9 No. 4
Drugs and Money
Pharmaceutical companies, academic medicine, and the flow of funds and favors
Reviewing conflict-of-interest policies
Funds flowing in
"We accept money because we need to do clinical trials, and that's where the rubber meets the road in this conflict-of-interest business."
"I'm not under any illusion that [drug companies] give money for the sake of neuroscience. They won't do a study if the potential is there for the outcome to have a negative impact on marketing."
THE INTELLECTUAL COMMUNITY
Bringing the Big Questions to the Community
Re-imagining the Gustafson Seminar
Multiversity or University?
Pursuing competing goods simultaneously
On the failure of roots and the strength of weak ties
On Sunday, 25 June 2006, heavy rain and wind brought down an American elm that has flanked the right side of the White House since Theodore Roosevelt’s administration. The 102-year-old tree was only about forty-five in human years; the species, when healthy, can live close to two hundred years. Despite the centrality of the elm in the American cultural landscape, there was not much media coverage. A 577-word Washington Post story (“Downpour Uproots History” 27 June 2006) highlighted the yellow tape that marked the site as if it were a crime scene but focused on the question of whether the tree that fell was the one depicted on the back of the twenty dollar bill. The president’s critics were quick to point to the arboreal tragedy as symbolic of Mother Nature’s disapproval of Bush’s poor environmental consciousness and his doubts about global warming. But from a specialist’s perspective, the roots of a downed sixty-one-foot-tall tree are apparently not that deep. The soil was waterlogged and therefore could no longer support the tree; so when the wind pushed the tree, the roots slipped downwards on one side, upwards on the other, and the whole tree toppled over across the driveway. End of story. Or as one MSNBC blogger, “Leslie” of East Texas, explained in economical Haiku style: “Too much rain soil moves tree falls” (The Daily Nightly, 27 June 2006).
The simplicity of it all was no relief. That same day the Medlock Area Neighborhood Association picnic and pool party was rained out, and I was reminded of the tree that fell on my own house the previous year. In the wake of Hurricane Cindy, our backyard sylvan retreat suddenly turned hazardous. Our loss was minor relative to both the size of the historic tree at 1600 Pennsylvania Avenue and the devastation that took place in the Gulf Coast a few months later. Still, driving around the neighborhood that summer I was astounded by the sight of the mature trees—the same ones that had lured us away from newer housing developments—upended, roots exposed. Wind gusts still send me underground.
I was preparing to teach an American studies Freshman Seminar on immigration and American culture, so I could not help associating these uprootings to the work that I do on Haitian immigrants in Boston and the communities of the Haitian diaspora, more generally. Arboricultural concepts like “soil failure” and “wind throw” became metaphors for the failure of the Haitian state and the torrent of mass migration; references to weakening root systems and the top-heavy upper bodies of trees inspired pages of notes on the deterioration of Haiti’s national sovereignty and the danger of concentrating resources and power at the top. With green tea-induced conviction, I scribbled on a napkin, “diasporic communities are like the ‘reaction wood’ that grows in places on trees as a support in perilous environmental conditions.” None of this made it into the manuscript I am drafting, and the eight first-year students enrolled in my class were similarly spared.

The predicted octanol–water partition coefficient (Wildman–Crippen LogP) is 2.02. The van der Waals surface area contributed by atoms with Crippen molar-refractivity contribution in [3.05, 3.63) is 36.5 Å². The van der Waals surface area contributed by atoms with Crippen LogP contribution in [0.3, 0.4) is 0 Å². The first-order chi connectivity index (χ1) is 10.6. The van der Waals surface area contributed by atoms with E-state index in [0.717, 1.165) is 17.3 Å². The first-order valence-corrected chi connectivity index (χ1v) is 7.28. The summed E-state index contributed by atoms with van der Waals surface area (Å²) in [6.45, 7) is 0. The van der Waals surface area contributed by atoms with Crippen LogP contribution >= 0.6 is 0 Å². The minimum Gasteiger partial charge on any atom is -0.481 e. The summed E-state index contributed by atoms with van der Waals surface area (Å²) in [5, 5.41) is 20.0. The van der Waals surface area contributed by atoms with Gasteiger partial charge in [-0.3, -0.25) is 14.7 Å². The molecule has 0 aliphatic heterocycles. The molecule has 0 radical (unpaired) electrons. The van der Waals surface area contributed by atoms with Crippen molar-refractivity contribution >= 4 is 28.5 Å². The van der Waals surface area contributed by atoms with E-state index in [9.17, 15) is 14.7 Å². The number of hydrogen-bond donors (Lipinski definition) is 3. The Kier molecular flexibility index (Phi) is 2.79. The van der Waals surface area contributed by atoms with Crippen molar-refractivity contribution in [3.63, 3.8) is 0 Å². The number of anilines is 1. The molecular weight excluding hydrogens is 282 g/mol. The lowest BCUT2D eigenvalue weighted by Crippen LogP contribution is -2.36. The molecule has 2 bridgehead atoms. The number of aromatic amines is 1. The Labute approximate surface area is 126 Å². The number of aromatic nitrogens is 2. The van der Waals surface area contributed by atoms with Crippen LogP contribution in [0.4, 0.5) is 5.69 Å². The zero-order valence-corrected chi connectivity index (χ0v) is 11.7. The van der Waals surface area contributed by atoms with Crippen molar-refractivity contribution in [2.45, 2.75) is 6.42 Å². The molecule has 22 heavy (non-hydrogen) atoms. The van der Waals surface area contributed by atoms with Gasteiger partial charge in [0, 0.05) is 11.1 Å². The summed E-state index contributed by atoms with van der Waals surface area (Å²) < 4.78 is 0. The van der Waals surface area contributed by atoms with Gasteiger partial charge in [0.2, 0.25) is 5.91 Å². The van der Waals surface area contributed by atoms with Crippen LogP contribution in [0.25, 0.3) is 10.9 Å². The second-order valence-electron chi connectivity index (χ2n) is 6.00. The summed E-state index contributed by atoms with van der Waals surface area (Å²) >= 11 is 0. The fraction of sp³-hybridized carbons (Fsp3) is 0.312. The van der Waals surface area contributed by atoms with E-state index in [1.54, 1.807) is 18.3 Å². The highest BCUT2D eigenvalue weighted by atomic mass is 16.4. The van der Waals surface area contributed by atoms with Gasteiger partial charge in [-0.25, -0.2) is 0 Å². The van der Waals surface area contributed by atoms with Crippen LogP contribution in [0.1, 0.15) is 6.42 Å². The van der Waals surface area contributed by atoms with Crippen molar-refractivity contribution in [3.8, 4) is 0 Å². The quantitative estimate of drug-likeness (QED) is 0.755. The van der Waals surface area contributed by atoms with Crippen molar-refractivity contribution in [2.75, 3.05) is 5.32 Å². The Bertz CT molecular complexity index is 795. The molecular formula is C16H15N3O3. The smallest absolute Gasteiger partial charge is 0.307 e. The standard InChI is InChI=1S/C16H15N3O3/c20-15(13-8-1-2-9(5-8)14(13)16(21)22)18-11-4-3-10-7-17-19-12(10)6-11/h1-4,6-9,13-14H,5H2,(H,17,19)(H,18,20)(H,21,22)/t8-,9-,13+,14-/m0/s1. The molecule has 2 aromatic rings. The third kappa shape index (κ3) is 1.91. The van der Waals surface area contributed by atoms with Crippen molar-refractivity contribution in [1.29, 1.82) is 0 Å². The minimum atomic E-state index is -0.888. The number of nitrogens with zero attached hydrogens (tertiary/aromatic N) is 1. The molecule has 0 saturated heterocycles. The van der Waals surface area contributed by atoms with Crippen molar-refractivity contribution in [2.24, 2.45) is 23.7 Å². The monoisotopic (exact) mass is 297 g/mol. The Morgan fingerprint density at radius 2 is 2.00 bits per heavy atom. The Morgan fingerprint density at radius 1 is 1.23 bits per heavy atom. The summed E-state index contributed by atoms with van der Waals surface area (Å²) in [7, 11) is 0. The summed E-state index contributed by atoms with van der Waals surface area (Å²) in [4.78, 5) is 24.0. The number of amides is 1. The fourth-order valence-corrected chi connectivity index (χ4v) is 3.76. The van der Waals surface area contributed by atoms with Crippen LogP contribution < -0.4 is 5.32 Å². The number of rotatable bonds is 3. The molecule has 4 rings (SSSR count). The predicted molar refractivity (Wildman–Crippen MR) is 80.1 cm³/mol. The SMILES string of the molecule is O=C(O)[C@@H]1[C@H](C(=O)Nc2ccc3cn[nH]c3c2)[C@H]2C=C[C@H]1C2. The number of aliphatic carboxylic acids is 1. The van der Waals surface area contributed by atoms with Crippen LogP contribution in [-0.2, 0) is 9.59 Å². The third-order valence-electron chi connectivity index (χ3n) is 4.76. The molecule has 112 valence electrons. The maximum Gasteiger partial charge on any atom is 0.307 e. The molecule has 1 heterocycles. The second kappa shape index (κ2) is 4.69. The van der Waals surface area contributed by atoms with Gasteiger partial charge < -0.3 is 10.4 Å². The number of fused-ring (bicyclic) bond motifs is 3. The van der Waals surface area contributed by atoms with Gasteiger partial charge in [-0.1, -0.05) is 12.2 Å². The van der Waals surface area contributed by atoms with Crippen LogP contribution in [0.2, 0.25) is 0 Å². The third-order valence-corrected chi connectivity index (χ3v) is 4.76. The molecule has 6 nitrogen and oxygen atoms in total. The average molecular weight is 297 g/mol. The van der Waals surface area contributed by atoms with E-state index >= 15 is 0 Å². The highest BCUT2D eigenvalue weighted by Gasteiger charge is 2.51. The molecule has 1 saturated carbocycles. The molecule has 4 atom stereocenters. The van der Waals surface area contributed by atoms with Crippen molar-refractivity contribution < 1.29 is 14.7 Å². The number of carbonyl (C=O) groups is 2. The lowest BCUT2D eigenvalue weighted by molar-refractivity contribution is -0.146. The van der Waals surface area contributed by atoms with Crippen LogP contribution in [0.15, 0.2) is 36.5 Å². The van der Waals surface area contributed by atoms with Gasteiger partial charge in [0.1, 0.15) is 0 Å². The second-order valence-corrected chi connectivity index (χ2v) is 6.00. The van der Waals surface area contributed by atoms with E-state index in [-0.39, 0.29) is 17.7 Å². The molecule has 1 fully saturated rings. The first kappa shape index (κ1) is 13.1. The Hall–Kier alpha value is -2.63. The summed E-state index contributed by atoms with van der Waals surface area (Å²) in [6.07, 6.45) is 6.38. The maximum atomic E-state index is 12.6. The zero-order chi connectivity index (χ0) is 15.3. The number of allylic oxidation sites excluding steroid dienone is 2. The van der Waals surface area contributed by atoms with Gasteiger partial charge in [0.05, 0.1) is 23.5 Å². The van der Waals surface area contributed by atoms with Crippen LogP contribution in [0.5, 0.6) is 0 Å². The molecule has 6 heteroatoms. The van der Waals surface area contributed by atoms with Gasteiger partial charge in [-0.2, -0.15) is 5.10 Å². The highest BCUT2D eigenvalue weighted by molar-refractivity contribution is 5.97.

Although the depiction of migrants as “uprooted” is central in the field of American immigration, the origins and context of contemporary migration are good reasons to rethink the nature of displacement and adjustment. Recent scholarship suggests that perhaps the metaphor/title of Oscar Handlin’s classic immigration history captured what analysts of his day thought should happen, rather than what actually did happen. Cultural roots, national identities were actually quite strong then and are even stronger among contemporary migrants because of new transportation and communication technologies. Where Handlin argued that the institutions immigrants held most dear—religion, family, and tradition—were destroyed or rendered irrelevant, John Bodnar (1985) countered that many traditions were, in fact, transplanted and marshaled when American influences seemed threatening. Similarly, the work of Alex Haley called into the question the irredeemable uprootedness of the descendants of enslaved African-Americans. The publication and subsequent television serialization of Roots made narratives of origin and descent, for the first time, available to all Americans. Even the concept of diaspora, which claims to be a way to rethink national community, an alternative to the essentialization of belonging, relies on notions of home and rootedness. In this context, the image of deracinated Haitian émigrés seems too uncomplicated.
What the White House elm falling helped me better understand was the nature of roots, their potential for failure and their strength. Following Mark Granovetter’s thesis about the “strength of weak ties”—that acquaintances with people who control valuable resources are powerful associations—my research shows that race is also a weak tie. In terms of representational strategies, being an immigrant Catholic or a “Boston Haitian” may be more important than the strong ties of nationality and racial sameness. It is not that roots don’t matter at all, but race and nationality as essential binds in terms of relationships and affinities are not what they appear to be.